Jeopardy! might not be the most exciting game show on television, but when contestants reveal their final responses -- and wagers -- the tension is often palpable. That’s because no matter how foregone the conclusion may seem, one can never underestimate the propensity of even the shrewdest of competitors to bet the farm just to stay on top.
It’s a seemingly irrational compulsion, which, according to a recent study, is a perfect example of “the liability of leading” -- a phenomenon that researchers say prompts business leaders to take excessive risks to maintain their supremacy.
“In the study of management, we often use the famous quote, ‘He won the battle but lost the war.’ That’s a tendency of a lot of people,” explains New York University’s Zur Shapira. “They focus on what they have right now. They want to win.”
Along with NYU's Elizabeth Boyle, Shapira co-authored “The Liability of Leading: Battling Aspiration and Survival Goals in the Jeopardy! Tournament of Champions,” which appeared last month in the journal Organization Science.
They found that the tendency to take on unnecessary risk is on full display when top contestants go head to head -- such as in Jeopardy's Tournament of Champions.
Unlike in the regular season, where winning is always the goal, in the tournament contestants don't necessarily have to finish in first place to advance. There are four spots in the semi-finals reserved for “wild cards” -- non-winners who achieve the highest scores.
Advancing to the semis is, however, contingent on amassing a certain amount. By crunching the data from 55 games in 11 tournaments from 1990 to 2001, Boyle and Shapira found that contestants who achieve $8,000 in the qualifying round have an 80 per cent chance of advancing to the semis as wild cards; meanwhile, finishing with $9,300 makes moving on a near certainty.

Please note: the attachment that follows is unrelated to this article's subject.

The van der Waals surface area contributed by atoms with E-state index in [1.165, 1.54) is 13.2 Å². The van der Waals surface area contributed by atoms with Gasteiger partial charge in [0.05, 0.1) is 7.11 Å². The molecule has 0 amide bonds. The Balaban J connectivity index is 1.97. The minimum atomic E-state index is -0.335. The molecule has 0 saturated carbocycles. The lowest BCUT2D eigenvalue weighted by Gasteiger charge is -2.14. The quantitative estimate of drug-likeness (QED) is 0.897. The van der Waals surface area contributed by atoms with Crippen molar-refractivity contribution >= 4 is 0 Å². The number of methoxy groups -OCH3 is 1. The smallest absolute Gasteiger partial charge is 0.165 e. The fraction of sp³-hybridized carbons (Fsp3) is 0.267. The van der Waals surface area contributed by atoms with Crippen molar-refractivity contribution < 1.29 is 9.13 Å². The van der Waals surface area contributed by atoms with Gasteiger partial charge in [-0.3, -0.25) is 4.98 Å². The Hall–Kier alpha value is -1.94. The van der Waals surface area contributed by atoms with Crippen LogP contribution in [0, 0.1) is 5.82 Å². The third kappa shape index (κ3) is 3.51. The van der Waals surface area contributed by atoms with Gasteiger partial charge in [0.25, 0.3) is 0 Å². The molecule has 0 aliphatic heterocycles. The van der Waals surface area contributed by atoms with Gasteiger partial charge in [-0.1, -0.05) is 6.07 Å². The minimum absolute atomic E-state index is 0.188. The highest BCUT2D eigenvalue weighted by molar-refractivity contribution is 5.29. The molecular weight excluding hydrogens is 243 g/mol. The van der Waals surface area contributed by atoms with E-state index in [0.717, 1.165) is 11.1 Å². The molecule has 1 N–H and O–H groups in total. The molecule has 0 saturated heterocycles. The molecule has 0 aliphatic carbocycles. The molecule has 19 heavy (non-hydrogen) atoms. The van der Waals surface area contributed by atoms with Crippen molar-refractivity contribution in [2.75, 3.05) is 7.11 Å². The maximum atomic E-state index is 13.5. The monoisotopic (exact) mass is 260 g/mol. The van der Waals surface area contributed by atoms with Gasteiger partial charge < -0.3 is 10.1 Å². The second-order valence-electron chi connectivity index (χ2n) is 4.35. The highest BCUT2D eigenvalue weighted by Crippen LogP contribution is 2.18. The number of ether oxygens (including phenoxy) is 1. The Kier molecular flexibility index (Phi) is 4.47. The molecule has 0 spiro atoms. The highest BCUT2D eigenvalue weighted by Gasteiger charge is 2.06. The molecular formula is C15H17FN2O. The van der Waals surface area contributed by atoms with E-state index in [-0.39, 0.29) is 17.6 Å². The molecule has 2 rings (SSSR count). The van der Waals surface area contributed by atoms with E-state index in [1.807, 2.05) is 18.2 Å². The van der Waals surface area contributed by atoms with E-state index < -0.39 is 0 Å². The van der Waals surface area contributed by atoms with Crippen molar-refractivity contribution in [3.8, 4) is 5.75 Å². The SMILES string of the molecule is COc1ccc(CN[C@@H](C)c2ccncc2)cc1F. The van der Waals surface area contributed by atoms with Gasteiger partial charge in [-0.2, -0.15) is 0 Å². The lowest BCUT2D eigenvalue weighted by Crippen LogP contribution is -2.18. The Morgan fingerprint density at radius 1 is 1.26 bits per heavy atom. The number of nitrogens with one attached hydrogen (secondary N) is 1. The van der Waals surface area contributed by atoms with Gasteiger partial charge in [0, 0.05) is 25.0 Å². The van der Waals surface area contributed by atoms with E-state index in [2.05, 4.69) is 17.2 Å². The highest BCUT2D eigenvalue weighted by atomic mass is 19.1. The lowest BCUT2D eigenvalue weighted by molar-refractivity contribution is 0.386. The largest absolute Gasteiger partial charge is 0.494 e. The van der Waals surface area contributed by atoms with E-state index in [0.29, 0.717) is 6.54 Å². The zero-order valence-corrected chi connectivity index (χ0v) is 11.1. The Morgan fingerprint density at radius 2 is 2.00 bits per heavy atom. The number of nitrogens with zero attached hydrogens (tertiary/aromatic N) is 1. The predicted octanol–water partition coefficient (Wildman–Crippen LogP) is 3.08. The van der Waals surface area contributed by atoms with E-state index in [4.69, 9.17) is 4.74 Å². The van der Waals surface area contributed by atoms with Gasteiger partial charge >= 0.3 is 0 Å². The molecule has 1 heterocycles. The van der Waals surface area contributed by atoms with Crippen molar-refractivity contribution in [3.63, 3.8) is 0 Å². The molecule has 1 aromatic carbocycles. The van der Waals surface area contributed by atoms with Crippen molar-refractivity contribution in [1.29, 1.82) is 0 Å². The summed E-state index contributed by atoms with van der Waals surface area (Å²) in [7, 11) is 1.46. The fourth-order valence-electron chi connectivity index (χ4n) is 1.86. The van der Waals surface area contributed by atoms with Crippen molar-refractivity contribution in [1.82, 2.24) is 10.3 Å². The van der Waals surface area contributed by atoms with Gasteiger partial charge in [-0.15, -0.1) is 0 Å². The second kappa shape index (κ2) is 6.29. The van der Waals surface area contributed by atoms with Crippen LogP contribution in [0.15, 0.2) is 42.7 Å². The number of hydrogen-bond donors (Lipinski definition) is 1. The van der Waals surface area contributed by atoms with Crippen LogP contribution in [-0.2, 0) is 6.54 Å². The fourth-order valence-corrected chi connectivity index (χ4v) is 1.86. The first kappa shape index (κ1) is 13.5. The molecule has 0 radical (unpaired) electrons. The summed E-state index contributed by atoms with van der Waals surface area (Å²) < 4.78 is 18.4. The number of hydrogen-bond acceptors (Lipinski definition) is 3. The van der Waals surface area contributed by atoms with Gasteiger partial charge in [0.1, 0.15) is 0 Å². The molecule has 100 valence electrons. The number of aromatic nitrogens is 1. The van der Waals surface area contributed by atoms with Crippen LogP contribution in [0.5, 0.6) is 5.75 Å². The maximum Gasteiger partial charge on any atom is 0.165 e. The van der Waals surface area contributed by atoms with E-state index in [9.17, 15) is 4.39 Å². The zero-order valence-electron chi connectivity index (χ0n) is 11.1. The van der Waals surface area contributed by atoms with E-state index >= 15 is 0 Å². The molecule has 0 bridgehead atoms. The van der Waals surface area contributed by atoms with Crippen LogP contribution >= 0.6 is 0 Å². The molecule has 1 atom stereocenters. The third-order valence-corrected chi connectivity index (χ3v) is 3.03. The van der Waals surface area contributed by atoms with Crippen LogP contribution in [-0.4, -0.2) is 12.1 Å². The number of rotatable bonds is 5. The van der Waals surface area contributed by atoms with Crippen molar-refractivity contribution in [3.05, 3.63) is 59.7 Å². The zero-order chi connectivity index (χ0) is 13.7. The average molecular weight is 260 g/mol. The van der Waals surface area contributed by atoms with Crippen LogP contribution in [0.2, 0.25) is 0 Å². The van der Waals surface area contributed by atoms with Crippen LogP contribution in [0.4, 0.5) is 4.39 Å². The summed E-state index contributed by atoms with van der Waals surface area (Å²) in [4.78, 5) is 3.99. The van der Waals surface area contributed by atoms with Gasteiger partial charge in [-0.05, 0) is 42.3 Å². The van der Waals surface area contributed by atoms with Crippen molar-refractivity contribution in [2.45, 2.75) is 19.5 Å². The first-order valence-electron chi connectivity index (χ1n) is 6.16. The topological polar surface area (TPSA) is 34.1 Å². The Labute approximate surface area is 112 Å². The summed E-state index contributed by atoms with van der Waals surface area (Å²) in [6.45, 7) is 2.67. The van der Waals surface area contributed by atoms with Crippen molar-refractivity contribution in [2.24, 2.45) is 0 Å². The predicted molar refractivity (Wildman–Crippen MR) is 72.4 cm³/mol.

As post-mortem interviews with contestants confirmed, these thresholds were no secret.
“This is a group of real professionals, they know everything [about] the game,” says Shapira. “It’s not a question that we have a sample of people who are uncertain, or not cognizant. These guys know exactly the whole thing.”
Yet despite this knowledge, when the final clue was revealed, more than half of leaders bet to win -- a decision that ended in their elimination 56 per cent of the time.
“If they looked at the whole big picture and said, ‘My goal is to get to the semi-finals,’ they would bet almost nothing or zero. But in the context of a competition, the leader seems to focus on staying in the lead, and that causes them to take too much risk,” says Boyle.
When it came to leaders with $9,300 or more -- the threshold for almost guaranteed advancement -- 43 per cent placed some sort of positive bet.
"All they could do was reduce their chances of qualifying, and they still did it," says Boyle, who notes that the tendency to take these kind of "excessive risks" was "much greater among the leaders than the followers."
According to the researchers, the “liability of leading” should act as a warning to Jeopardy! contestants and business leaders alike.
“There is an excessive value to being in the lead. Once you have it, you don’t want to lose it, regardless of if you would have been more profitable as a strong No. 2,” says Boyle. “That might be causing them to take too much risk.”
In this video, from the 2001 Tournament of Champions, leader Michelle (middle) has $7,800 and bets $6,201 in an attempt to shut out second-place Ryan (right), who has $7,000. But Ryan bets $1,000 to reach $8,000 -- the threshold amount. Even though both Michelle and Ryan got the answer wrong, Ryan's cautious bet, aiming at the $8,000 mark, won him the game. Had Michelle bet only the $200 she needed to reach $8,000, she would have won.